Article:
Program: #13-46, Air Date: 11/11/13The Marian Consort is back with the first disc dedicated to a "disciple of Josquin," the mysterious Frenchman Jean Maillard, focusing on his Mass "Je suis déshéritée."
NOTE: All of the music on this program is from the recent recording of sacred music by Jean Maillard (fl.1538-1570), featuring the Marian Consort directed by Rory McCleery. The recording is on the Delphian label and is CD DCD 34130. For more information:
Jean Maillard’s life is shrouded in mystery, and his music is rarely heard today. Yet in his own time his works were both influential and widely known: indeed, the musicologist François Lesure held him to be one of the most important French composers of his era.
Who better, then, than Rory McCleery’s Marian Consort to give this composer’s rich and varied output its first dedicated recording? Their characteristically precise and yet impassioned performances bring out both the network of influence in which Maillard’s music participated – its Josquin-esque pedigree, and influence on successors including Lassus and Palestrina – and its striking, individual beauty.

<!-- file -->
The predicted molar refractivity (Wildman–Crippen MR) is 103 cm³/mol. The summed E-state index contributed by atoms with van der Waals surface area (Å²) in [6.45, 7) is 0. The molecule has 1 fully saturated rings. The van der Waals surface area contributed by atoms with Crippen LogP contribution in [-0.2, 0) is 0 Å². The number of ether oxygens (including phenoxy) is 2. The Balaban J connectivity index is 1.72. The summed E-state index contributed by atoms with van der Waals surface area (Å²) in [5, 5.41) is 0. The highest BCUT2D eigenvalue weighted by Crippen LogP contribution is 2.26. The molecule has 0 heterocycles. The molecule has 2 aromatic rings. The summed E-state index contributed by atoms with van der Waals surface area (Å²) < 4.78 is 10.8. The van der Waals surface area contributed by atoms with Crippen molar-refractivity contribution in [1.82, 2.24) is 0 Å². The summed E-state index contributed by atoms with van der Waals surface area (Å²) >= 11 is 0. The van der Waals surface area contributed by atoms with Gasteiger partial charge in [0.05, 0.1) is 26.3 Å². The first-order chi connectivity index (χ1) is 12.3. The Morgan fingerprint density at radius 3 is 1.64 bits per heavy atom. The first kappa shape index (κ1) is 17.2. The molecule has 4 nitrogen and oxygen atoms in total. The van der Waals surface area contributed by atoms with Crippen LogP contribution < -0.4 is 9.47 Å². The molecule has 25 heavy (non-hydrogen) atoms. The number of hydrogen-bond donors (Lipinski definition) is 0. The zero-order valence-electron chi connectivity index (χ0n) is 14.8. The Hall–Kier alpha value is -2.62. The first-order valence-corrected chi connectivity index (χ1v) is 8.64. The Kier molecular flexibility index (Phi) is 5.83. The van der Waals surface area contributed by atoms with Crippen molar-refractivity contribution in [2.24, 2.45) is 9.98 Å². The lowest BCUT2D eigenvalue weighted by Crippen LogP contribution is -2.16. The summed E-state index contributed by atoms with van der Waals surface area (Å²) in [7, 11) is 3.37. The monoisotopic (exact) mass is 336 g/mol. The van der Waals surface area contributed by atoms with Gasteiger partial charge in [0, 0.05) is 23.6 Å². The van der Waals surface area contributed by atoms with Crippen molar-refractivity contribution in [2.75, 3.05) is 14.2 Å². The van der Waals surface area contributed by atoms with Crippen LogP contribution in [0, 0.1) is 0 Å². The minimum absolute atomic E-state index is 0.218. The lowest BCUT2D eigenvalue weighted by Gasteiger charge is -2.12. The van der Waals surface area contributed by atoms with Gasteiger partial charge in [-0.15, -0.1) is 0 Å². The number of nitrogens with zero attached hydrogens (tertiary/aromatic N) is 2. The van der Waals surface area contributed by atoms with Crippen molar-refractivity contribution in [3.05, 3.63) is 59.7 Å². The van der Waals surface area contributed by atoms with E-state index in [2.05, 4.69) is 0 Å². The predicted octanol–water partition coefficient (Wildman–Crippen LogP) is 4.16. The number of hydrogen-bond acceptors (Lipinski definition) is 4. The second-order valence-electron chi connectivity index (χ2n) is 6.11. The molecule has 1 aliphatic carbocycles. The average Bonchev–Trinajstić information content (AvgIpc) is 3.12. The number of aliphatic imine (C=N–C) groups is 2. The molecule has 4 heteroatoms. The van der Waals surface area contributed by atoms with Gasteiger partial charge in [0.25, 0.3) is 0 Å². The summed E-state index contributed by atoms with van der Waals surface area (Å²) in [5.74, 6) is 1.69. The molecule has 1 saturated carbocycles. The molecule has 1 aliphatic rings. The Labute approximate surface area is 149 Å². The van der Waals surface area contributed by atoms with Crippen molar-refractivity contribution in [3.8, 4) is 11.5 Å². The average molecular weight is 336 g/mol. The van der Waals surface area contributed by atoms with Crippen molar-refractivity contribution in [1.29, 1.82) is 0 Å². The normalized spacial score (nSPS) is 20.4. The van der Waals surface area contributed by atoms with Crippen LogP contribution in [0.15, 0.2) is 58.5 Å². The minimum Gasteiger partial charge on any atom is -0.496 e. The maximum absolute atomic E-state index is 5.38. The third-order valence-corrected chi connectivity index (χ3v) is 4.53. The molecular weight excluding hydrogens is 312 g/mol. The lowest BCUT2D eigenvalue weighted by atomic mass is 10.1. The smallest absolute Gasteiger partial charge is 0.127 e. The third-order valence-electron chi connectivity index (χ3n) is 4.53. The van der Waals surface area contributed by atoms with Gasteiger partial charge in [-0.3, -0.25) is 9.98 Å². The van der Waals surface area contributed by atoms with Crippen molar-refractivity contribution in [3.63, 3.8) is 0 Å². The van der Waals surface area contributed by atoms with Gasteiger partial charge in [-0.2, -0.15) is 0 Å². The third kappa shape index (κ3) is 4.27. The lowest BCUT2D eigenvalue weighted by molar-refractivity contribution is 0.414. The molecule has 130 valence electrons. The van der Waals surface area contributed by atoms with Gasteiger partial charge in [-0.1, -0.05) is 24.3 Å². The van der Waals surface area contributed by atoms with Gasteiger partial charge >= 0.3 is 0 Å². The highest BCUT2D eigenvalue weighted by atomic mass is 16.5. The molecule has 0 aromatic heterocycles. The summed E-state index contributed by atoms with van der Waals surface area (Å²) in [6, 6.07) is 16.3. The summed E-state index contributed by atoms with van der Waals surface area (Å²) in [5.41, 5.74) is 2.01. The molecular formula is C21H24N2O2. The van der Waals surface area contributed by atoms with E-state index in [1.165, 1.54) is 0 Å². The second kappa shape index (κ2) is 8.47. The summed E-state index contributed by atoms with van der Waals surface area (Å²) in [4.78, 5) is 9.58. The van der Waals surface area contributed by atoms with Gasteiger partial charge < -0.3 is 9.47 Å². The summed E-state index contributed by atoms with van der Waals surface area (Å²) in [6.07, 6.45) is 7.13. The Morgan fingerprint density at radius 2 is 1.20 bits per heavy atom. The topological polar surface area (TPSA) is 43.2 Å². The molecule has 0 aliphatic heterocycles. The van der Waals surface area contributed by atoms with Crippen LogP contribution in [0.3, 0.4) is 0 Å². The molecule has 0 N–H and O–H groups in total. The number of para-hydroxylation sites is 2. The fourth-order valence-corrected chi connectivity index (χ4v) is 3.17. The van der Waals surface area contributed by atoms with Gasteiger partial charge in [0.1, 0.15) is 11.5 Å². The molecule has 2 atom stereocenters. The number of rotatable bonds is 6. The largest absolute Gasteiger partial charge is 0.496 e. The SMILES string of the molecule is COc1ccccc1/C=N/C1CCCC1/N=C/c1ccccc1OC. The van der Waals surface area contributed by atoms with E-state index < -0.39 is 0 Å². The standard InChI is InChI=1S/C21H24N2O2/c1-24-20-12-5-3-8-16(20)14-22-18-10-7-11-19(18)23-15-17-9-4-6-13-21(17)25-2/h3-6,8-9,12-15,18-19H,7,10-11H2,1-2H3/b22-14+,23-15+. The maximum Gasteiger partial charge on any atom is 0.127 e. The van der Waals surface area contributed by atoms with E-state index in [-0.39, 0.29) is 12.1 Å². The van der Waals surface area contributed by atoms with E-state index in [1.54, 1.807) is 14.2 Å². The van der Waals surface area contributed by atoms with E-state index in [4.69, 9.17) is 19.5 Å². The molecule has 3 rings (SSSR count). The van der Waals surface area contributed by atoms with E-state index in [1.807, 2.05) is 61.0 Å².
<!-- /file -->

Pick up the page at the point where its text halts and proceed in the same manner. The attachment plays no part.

From The Guardian (Andrew Clements):
Even early-music specialists don't know much about Jean Maillard, who was probably born around 1515 and died in the early 1570s, and was regarded (along with better-known contemporaries like Janequin and Richafort) as a disciple of Josquin. He may or not have lived in Paris, and could have been employed at the royal court, but he was famous enough to be mentioned by Rabelais in Gargantua and Pantagruel, and his music became profoundly influential. Later composers like Lassus and Palestrina used Maillard as a model, and copies of his works circulated widely around Europe. This collection by Rory McCleery's Marian Consort, though, is the first disc devoted entirely to his music; the sequence centres on one of six surviving masses, based upon the chanson Je Suis Déshéritée. It's a concise mid-16th-century parody mass, and the motets that the Marian Consort interleaves with its movements, with their vivid pictorial touches and their imaginative use of plainchant melodies, give a better sense of why Maillard was so widely admired. The performances are models of discretion and musical taste, every texture clear, every phrase beautifully shaped.
1. Laudate Dominum (2:42)
2. Pierre Cadéac (fl.1538-1558): Je suis déshéritée (1:52)
3. Missa Je suis déshéritée: Kyrie (21:32)
4. Omnes gentes attendite (4:37)
5. Missa Je suis déshéritée: Gloria (21:32)
6. Victimae paschali laudes (7:59)
7. Missa Je suis déshéritée: Credo (21:32)
8. Ascendo ad Patrem meum (4:17)
9. Missa Je suis déshéritée: Sanctus & Benedictus (21:32)
10. Fratres mei elongaverunt (4:16)
11. Missa Je suis déshéritée: Agnus Dei (21:32)
12. Hodie Maria virgo (3:58)
13. In pace (5:38)
14. Assumpta est Maria (4:24)
15. Gaudent in caelis (4:11)
16. In me transierunt (4:44)
Jean Maillard (fl.1538-1570)
CD DCD 34130